Dear Annie: My husband and I are arguing about his desire to work from home. He has an office job that he can accomplish remotely, and by working at home, it saves him a 30-minute commute each way.
Those are all great arguments. However, I don't want him working from home. I have to admit that the big reason is simply because I want him to get out of the house more. He rarely leaves unless it's with the kids and me. Does that make me a terrible wife?
I work a part-time job, also with a 30-minute commute, that allows me to be home in time for the kids' school bus. In addition, I take the occasional phone meeting from home, but of course, now I have to take those calls in the bedroom, as my husband is occupying the home office.
I've tried to compromise and suggested he work from home two days a week, but he wants at least four. I feel like we are on top of each other all the time and that he is becoming more of a hermit. This has turned into a major argument. -- Please Help
Dear Please: It's true that for some people, working from home is detrimental. You never get out of your pajamas, and so you avoid other people and rarely leave the house. But that argument may not fly with your husband, who can respond that it's his personal choice. The better argument is that you are on top of each other, which leads to annoyance and then resentment and can damage your relationship.
Your husband is not going to give up the opportunity to work from home, and so it's best if you both reach some accommodation. How about three days a week? Would he vacate the home office when you need it for business phone calls? Is there another space in the house that could be set aside as your personal office? Would you work longer hours if he met the school bus and took care of the kids? Ask your husband to cooperate with you to find a solution you both can live with.
Dear Annie: Can you tell me what is the proper etiquette for graduation announcements? A relative is graduating from a military academy and wants to put a note in her announcement as to where she is registered for gifts. Is this appropriate? -- Aunt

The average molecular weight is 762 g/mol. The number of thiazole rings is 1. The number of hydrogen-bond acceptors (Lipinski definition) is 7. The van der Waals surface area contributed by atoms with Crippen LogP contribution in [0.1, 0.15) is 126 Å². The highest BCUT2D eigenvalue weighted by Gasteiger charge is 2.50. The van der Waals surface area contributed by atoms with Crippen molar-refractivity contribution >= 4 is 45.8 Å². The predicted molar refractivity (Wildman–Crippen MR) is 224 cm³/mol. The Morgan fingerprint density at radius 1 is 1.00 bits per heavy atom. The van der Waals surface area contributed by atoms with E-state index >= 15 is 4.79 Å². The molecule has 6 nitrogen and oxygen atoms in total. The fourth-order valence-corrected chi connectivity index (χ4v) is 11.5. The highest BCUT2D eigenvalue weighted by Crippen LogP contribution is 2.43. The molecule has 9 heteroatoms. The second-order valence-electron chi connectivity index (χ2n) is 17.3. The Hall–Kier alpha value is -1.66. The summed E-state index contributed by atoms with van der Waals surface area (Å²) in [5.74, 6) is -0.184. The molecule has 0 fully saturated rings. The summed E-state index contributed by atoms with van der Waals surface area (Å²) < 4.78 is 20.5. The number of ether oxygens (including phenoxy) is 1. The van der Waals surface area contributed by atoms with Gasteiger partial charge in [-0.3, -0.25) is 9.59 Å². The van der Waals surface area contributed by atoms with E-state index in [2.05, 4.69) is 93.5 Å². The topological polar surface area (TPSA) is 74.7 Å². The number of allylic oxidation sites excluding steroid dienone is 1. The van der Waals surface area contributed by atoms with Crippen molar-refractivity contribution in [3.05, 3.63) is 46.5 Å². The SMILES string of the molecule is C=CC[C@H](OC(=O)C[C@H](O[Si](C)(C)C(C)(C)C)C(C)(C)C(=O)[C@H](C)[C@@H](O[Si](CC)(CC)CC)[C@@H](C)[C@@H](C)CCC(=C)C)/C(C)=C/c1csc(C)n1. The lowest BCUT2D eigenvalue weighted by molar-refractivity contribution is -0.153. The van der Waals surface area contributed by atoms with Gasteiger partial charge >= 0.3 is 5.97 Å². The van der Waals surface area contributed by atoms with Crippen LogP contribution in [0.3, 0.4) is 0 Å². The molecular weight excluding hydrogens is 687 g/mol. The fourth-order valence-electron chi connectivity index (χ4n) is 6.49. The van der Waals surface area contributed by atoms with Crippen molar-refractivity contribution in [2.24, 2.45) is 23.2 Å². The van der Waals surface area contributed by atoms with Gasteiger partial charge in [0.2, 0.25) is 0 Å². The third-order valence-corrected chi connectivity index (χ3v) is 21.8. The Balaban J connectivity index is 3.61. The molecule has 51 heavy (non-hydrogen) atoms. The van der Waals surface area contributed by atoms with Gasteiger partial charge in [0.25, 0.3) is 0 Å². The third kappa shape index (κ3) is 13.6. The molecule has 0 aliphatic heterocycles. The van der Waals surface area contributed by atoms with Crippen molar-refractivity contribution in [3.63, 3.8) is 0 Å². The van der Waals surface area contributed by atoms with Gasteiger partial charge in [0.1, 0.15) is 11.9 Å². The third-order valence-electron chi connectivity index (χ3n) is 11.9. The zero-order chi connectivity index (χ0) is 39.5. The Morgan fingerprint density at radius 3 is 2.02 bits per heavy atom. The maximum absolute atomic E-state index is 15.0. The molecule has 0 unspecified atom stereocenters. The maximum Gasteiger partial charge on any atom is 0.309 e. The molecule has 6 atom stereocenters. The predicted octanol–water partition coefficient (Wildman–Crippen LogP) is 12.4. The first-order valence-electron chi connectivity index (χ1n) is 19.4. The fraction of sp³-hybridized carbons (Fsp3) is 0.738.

Dear Aunt: No. The only time registry information should appear is with baby and wedding shower invitations, where gifts are expected. Otherwise, it is wrong to send out notices inferring that the recipient is obligated for a gift. It would be better if the graduate lets a close friend and/or family member know her preferences and they can transmit that information to anyone who inquires.
Dear Annie: I have followed the many outraged responses regarding adult children who have cut elderly parents out of their lives, so let me give another view.
My mother is 86 and possessed of her faculties. She can live alone and unassisted. Both of my sisters cut her out of their lives years ago. Why? Because Mom has a cruel mouth and is bigoted, gratuitously insulting, highly opinionated and very vocal about what she thinks of you and everyone else.
Mom complained that she has been shunned because of her age, and I told her it is because she is unpleasant and impossible, and that she should get counseling. She responded with a well-chosen two-word obscenity. So I'm done.
I have tried with great patience to keep Mom in my life, but she is so difficult that I, too, have finally thrown in the towel. I don't need the stress that she creates. Please let your readers know that the behavior of some adult children may be abundantly justified. -- Finished in Chicago
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